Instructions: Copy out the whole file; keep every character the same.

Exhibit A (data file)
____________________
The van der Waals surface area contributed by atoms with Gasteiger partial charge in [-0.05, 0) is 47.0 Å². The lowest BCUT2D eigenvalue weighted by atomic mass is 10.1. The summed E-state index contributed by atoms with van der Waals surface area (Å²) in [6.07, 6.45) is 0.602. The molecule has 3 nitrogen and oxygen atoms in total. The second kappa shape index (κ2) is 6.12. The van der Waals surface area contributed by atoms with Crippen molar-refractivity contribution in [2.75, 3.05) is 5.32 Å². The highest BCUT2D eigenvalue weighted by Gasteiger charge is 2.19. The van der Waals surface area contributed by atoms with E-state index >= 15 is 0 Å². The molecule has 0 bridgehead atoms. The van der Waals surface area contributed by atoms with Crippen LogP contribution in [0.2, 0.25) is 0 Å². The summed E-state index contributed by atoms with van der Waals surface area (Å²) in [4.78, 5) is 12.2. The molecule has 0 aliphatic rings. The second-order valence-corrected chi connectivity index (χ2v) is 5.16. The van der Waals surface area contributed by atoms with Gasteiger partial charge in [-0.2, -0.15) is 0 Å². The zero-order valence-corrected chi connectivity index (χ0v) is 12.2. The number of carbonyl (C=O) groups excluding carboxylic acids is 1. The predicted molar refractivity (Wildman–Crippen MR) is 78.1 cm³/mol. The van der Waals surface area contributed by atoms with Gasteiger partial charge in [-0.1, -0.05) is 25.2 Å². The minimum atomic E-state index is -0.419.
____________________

The van der Waals surface area contributed by atoms with Gasteiger partial charge in [-0.05, 0) is 47.0 Å². The lowest BCUT2D eigenvalue weighted by atomic mass is 10.1. The summed E-state index contributed by atoms with van der Waals surface area (Å²) in [6.07, 6.45) is 0.602. The molecule has 3 nitrogen and oxygen atoms in total. The second kappa shape index (κ2) is 6.12. The van der Waals surface area contributed by atoms with Crippen molar-refractivity contribution in [2.75, 3.05) is 5.32 Å². The highest BCUT2D eigenvalue weighted by Gasteiger charge is 2.19. The van der Waals surface area contributed by atoms with E-state index >= 15 is 0 Å². The molecule has 0 bridgehead atoms. The van der Waals surface area contributed by atoms with Crippen LogP contribution in [0.2, 0.25) is 0 Å². The summed E-state index contributed by atoms with van der Waals surface area (Å²) in [4.78, 5) is 12.2. The molecule has 0 aliphatic rings. The second-order valence-corrected chi connectivity index (χ2v) is 5.16. The van der Waals surface area contributed by atoms with Gasteiger partial charge in [-0.2, -0.15) is 0 Å². The zero-order valence-corrected chi connectivity index (χ0v) is 12.2. The number of carbonyl (C=O) groups excluding carboxylic acids is 1. The predicted molar refractivity (Wildman–Crippen MR) is 78.1 cm³/mol. The van der Waals surface area contributed by atoms with Gasteiger partial charge in [-0.1, -0.05) is 25.2 Å². The minimum atomic E-state index is -0.419.